Su’a Julia Wallwork - Called to help the less fortunate

By Deidre Tautua-Fanene ,

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CALLED TO HELP THE LESS FORTUNATE: Su’a Julia Wallwork.

CALLED TO HELP THE LESS FORTUNATE: Su’a Julia Wallwork.

Hardship, struggles and poverty are real issues in Samoa, contrary to what some people say.

For the Adventist Development and Relief Agency Samoa (A.D.R.A.), the global humanitarian organization of the Seventh Day Adventist Church, they don’t listen to voices.

They see a need and they act to help. That’s because their mission is to work with people in poverty and distress, to create just and positive change through empowering partnerships and responsible action.

And by partnering with communities, organizations and governments they are able to improve the quality of life of people. Hundreds of them live in Samoa.

The driving force behind A.D.R.A. Samoa is the Managing Director, Su’a Julia Wallwork. 

Interestingly enough, it’s not a role she had sought permanently. She was supposed to be just volunteering for six months. Nine years later, she is still there driving the group.

Today she tells us that it is her calling.

“I never thought that this time in my life this is what I want to do,” she said. “When I was called by the church to do this work, I said to them that it would only be for six months until they found someone to do it.”

“I also said to them that I will work as a volunteer, but once I got into it, I felt the need and every day I could see where we needed to help.”

“I also felt that so many people don’t come out and say we need this. So I said this to my team that we have to have eyes in our hearts so that when we look we feel, don’t just look and walk, but look and feel where the need is. See with your heart then you will feel the need.”

“It has been one of the most rewarding experiences in my life, not only that I have been blessed to work with good team of workers, but with people who are dedicated and are willing to go the extra mile to help.”

“But especially to work with the families that we have reached out to.”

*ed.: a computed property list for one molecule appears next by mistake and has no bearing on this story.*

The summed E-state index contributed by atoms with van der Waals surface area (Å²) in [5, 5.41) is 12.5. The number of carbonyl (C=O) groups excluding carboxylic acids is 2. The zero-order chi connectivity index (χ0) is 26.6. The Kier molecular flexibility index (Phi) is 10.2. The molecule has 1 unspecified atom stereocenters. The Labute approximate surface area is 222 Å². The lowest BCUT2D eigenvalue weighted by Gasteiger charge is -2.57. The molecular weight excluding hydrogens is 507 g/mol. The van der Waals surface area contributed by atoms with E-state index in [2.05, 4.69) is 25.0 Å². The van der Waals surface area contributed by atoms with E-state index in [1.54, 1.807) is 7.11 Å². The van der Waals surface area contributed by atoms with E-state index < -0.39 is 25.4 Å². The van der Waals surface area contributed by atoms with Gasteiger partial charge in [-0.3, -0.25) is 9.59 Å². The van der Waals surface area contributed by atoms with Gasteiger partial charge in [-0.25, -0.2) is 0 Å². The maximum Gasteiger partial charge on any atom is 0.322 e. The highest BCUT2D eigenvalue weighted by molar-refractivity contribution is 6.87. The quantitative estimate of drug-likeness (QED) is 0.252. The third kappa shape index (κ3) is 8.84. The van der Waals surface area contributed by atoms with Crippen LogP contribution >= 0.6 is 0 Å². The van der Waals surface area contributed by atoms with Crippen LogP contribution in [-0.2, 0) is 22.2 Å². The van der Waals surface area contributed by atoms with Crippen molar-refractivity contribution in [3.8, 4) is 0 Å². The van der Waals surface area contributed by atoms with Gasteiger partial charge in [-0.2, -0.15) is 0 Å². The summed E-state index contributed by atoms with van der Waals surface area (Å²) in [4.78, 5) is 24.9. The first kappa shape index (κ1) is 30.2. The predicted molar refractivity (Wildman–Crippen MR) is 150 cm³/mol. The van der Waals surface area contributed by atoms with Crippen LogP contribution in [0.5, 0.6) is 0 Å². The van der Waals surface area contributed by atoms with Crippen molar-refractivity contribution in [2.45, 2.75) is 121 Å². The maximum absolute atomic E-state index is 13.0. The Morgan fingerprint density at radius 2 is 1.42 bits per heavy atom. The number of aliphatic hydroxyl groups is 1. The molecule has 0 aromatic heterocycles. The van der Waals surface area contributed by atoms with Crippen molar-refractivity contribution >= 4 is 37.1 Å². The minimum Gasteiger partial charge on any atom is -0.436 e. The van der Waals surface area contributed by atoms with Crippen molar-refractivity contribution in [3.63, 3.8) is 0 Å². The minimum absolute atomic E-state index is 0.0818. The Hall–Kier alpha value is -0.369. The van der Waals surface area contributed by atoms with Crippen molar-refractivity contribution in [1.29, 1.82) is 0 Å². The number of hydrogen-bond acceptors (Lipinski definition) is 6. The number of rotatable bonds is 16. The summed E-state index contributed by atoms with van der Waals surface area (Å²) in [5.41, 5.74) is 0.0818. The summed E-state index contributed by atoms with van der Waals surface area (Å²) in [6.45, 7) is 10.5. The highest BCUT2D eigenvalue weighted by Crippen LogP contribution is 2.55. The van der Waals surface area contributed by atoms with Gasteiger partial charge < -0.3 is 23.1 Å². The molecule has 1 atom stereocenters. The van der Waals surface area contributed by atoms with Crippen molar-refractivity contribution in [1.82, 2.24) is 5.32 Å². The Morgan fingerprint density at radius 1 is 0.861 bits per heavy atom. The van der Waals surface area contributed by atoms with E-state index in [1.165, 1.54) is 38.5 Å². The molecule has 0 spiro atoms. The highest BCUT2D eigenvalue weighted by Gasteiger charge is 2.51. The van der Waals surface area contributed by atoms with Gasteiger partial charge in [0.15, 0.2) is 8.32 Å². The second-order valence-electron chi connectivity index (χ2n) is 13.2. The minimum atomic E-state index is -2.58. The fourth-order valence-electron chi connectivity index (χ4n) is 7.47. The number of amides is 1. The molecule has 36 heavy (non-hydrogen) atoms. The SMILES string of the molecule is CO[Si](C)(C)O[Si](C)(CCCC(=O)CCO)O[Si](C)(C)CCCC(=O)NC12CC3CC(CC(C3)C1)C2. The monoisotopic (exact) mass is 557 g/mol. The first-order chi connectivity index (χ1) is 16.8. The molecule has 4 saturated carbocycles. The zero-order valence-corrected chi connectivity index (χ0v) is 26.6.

Su’a said A.D.R.A’s work is guided by a motto: “Making a difference one life at a time.”

“If we can make a difference in someone’s life, then we have achieved our goal.”

“For A.D.R.A, it’s just gone from one step to another. I kept thinking we will do this and then that’s it, however God opens doors and even when those doors seem to close, God opens them again and I just felt that in everything we did, God’s hand was there. That’s what gave me the strength and courage to work with A.D.R.A.”

Despite her calling, her family wants her to retire and enjoy life with them.

“It’s a lot of pressure from my family because they worry so unnecessarily about me,” she said. “They want me to retire, spend more time with them and my grandchildren, but to me there is still a lot of work that needs to be done and if God can wake me up every morning and give me the strength, then I need to do that work.”

So when did it all start?

“I started at the end of 2009 here at A.D.R.A. and for someone who was only supposed to stay for six months, I ended up being here for nine years.”

“I only answered the call because I thought I’ll help them until they find somebody, but I can’t believe that it has been this long.”

Some of her highlights?

“It was after the tsunami, I was working as Director of Women and Children’s Ministry, for the church. They appointed me as the Aid Coordinator for the tsunami and from then I went on to A.D.R.A. and I guess that was the turning point in my life is to see the immense suffering that needed someone to reach out to them.”

“And I think that was the turning point and it was then and there that I vowed that I will make a difference. There are no challenges because we are supported by the church and the leaders of the church and at home our family can sit and talk through any situation.”

“And any situation that comes as a family we are able to resolve it.”

“I’m also very blessed and proud to be part of my village and being a matai in my village as I have been a matai for 30 years now and I’m very blessed to have that in my life to be part of my village and my extended family.”

“Initially I thought there would be a challenge in being a woman, but I realize it all depends on you as a person to make your mark and to earn the respect that you deserve because I believe there is no prejudice against women in Samoa.”

So where does she get her inspiration from?

“Every day I thank God that I was given such wonderful parents the late Papali’i Ulumalautea and Ellen Ryan,” she said.

“A lot of times I recall their voices, their wisdom, their manner of doing things and a lot of times that is where I get my strength and inspiration from.”

“But I’m only able to do my work and I’m inspired by my parents and encouraged when I think of them guided by their wisdom and love, but I can do my work today with the love of my husband and children as a family.”

“I don’t want people to think that being a matai is just a matai, I want them to know that I am a hand on matai in my village.”

“But then the different project that A.D.R.A. has delivered, it has been pleasing to see the difference we can make in people’s lives.”

Lastly she also spoke of how blessed she is with her family.

“I married Seiuli Paul Wallwork in 1967,” she said. “We are celebrating our 50th anniversary this year.”

“It has been a whole year of celebration and all I can say is I thank God for the love of my family and the love of a good husband and God has blessed me with wonderful children and family and I am so proud of all of that.”

She hails from the villages of Gagaifolevao Lefaga and Vaoala. She has three children and 11 grandchildren.

© Samoa Observer 2016

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